It has been fifteen weeks since houses of worship of all faiths and denominations in New York City closed their doors. For Catholics, this has meant fifteen weeks without sacraments. This is a profound spiritual sacrifice we made voluntarily on behalf of our community and the common good. While I have fully supported the closing of churches to protect my fellow citizens, I have felt myself slide into spiritual depression, a constant low-grade sadness at being separated from the Eucharist. I accepted this in the belief that it was the best way to save lives. Now, however, the situation has changed. It’s time for Catholic churches to start holding outdoor Mass.
Outdoor Mass is a Safe Alternative
Throughout recent months, I’ve been frustrated with Christians and Catholics nationwide who have defied stay-at-home orders in order to attend unsafe services. I want to stress in no uncertain terms that closing churches temporarily was the right thing to do. However, experts now believe that outdoor transmission is less likely. Rather than packing congregations inside the closed space of a church, parishes should opt to hold outdoor Mass in city parks where congregants can choose to spread out. Churches can keep people safe by social distancing and wearing masks. They will not have to limit the number of people allowed to attend Mass.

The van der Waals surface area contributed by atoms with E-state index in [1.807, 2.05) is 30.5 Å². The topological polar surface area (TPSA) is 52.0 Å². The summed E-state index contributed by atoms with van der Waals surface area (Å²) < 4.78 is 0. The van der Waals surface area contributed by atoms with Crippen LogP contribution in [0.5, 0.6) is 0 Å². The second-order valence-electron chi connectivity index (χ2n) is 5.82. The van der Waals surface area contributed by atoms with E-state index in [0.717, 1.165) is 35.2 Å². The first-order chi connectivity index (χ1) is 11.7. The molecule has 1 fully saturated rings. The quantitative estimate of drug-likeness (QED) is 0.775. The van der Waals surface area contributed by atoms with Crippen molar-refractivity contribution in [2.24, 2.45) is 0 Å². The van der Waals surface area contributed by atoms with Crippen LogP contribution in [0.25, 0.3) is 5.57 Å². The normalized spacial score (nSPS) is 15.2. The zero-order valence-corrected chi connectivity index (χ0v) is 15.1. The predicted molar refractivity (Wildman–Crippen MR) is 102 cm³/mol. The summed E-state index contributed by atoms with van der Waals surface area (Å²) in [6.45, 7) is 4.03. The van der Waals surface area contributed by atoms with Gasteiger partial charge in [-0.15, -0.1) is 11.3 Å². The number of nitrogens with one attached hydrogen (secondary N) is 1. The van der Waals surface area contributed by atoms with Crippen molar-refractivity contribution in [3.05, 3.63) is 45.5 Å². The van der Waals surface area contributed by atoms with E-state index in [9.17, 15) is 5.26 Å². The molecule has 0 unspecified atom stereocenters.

We Can’t Weigh Civil Liberties
I wholeheartedly support the current Black Lives Matter protests. But nothing makes a protest inherently safer than any other gathering. The virus does not care. For good reason, our city has decided that, given what we now know about viral spread, this civil liberty is important enough to allow for moderate risk. Religious services are also important enough.
I am disturbed that religious services have been put on the back-burner while other important civil liberties are being restored. This is especially frustrating when there are safe options for holding services outside a church building. In the case of Catholic Mass, all we would need is dispensation from the bishop. Considering we’ve received dispensation from Mass attendance for months, I can’t see how this would be a problem.
Religion and Activism
Spiritual depression makes me a worse activist. When engaging in debate with my loved ones, I find myself angry and despondent. I feel disconnected from the Holy Spirit, searching for connection with my fellow Catholics online, where I mostly encounter doubt and division. I’ve been checking the websites of my favorite progressive parishes, looking for announcements of group walks or events that I was certain would appear, until it became clear that no one was maintaining the websites. This is beyond demoralizing. Churches play an important role in movements for social justice. Reopening them would only help the movement.
Don’t Bother with Permits
Some might argue that religious groups would require permits to hold services in public spaces. I don’t think we should bother. The current maximum limit for a protest is 100 people, but this is not enforced. New York City’s marches have consistently had several thousand protesters. This is a good thing!
Meanwhile, churches will not open until Phase II, around mid-July, and then only at 25% capacity. Restaurants will also partially open in Phase II. Religion falls in the same category protest, not restaurant-going. That is, the category of our fundamental civil liberties. If Catholics opted to hold Masses in public parks (or in the streets) there would be nothing the city could do to stop us. The moment anyone were to attempt to shut us down, the event would become a protest.
And protests are allowed at least 100 people.